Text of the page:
Ite ad Thomam: John Mueller’s Return to a Solid Foundation for Economics
Redeeming Economics: Rediscovering the Missing Element
By John D. Mueller (Intercollegiate Studies Institute, 2010) 400 pages
Since 1776, economics has been under the shadow of Adam Smith, known to most as the “father of economics”. However, Mueller’s book, Redeeming Economics: Rediscovering the Missing Element makes it clear that Smith had very little claim to founding anything. Most economic historians, if they are honest, recognize that the roots of economics go back into the Greek world and rise to renewed heights with Thomas Aquinas and the Scholastics who treated economics in their consideration of the daily lives of men. Mueller’s genius lies in taking things a step further. He recognizes that Aquinas held the full and complete picture of economics in his thought. All who came after tossed aside or rediscovered bits and pieces of what Aquinas and his disciples knew centuries before Smith, but none could claim this complete picture.
Redeeming Economics begins the process of correcting this failure. While the book is written to explain what Mueller describes as Neoscholastic Economics to the lay audience, his explanations and copious footnotes (which contain almost all the math in the book) provide plenty for serious scholars to delve into. As the subtitle suggests, Mueller’s thesis is that all schools of modern economics are missing at least part of this full picture as conceived by Aquinas through his synthesis of Aristotle and Augustine with his own thought. As Mueller notes on the first page of his book, “[t]he first revolution in economics had occurred five centuries before Adam Smith, when Thomas Aquinas offered a comprehensive view of human economic actions. All such actions fall into four categories: Humans produce, exchange, distribute and consume goods.”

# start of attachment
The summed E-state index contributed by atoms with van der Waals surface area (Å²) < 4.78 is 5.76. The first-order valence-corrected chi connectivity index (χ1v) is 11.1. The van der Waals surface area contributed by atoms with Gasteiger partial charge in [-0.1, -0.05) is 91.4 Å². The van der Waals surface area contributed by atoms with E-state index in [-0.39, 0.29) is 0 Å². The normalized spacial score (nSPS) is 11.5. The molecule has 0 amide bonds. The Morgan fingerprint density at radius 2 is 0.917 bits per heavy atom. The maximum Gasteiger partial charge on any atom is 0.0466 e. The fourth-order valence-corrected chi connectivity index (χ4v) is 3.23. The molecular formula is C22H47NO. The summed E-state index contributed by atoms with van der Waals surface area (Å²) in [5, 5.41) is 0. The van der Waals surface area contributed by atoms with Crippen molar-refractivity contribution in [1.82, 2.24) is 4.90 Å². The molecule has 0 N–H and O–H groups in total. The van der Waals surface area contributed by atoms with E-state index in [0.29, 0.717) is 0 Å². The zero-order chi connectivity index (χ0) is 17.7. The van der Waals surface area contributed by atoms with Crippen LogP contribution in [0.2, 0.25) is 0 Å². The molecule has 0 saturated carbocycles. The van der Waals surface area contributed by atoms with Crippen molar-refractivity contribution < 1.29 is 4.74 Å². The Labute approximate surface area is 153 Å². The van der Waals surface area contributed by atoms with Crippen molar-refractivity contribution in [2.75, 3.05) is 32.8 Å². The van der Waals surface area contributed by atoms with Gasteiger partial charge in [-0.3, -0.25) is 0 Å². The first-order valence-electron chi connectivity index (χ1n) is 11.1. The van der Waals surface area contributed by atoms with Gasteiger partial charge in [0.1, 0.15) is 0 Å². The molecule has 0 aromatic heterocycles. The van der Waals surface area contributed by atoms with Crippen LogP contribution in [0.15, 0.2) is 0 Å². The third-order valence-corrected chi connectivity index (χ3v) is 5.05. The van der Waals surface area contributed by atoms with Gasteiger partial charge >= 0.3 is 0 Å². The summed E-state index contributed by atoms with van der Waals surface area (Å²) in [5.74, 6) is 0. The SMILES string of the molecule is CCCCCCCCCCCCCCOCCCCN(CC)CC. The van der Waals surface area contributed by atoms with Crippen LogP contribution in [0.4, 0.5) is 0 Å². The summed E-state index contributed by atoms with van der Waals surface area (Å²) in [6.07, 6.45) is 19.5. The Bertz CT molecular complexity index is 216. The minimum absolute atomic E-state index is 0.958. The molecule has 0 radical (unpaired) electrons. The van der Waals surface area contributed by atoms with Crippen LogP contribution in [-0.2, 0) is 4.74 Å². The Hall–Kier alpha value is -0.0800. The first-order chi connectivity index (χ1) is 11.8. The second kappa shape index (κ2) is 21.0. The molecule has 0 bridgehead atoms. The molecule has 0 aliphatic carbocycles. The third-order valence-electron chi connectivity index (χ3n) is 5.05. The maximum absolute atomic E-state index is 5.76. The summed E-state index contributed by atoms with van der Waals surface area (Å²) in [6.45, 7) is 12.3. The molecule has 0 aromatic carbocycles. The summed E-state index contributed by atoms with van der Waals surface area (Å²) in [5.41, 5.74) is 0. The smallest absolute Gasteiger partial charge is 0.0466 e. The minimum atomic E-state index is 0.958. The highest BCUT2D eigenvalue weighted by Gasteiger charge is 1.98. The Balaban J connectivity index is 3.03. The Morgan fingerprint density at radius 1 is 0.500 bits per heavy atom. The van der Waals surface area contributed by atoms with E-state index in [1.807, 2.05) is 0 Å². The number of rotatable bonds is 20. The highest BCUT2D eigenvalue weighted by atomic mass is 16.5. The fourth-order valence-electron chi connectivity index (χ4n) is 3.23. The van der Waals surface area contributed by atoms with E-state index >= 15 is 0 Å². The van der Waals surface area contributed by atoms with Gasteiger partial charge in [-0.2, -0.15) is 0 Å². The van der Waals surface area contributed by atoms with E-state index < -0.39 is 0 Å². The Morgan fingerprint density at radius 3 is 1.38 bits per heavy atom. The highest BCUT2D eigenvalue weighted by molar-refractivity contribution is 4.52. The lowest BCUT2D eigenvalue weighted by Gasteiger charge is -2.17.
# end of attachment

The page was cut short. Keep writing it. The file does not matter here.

Adam Smith, in his revolution in economic thought simply eliminated the scholastic categories of consumption and final distribution. At the end of the 19th Century, a third revolution, the so-called Marginalist Revolution, occurred with the rediscovery of Aquinas’ theory of consumption (utility). Through a thorough, and fair, examination of the various economic schools (including Keynesian, Chicago, Austrian, distributist, Georgist, and Marxist) Mueller explains where these schools have all failed to recover from Smith’s original mistake and regain a handle on final distribution. As a consequence, economics currently fails when trying to discuss such topics as love and the role of gift (as well as its opposite—crime, as Mueller notes) in human interaction.
As a contrast, Mueller presents a view that is, as one would expect coming from Aquinas, both Catholic and descriptive of reality as we know it. In addition to laying out his proposed return to Aquinas’ four-fold economics, Redeeming Economics presents both real-world examples of how Neoscholastic Economics predicts far better than any other theory (at all levels of scale) as well as policy proposals to address problems such as social security, unemployment, and our present economic doldrums.
Mueller’s book is of outstanding merit and value. In these four hundred pages, he lays the groundwork which can be picked up by men of goodwill and used to bring about a just society. For the first time since Aquinas, we can see before us the full picture of an economics, not just as if people mattered, but that the full nature of the human person mattered. It is an impressive accomplishment.
For distributists and those who align themselves with them, this book holds even more promise. Chesterton and Belloc, as well as distributists since, have been hampered by missing one or more pieces of the economic puzzle known to Aquinas. Now, by building on the firm foundation of Neoscholastic Economics, I would hope that distributists will be able to present a coherent and sophisticated defense of Catholic Social Teaching that is robust enough to withstand both comparisons with our observed world and the criticism of other scholars.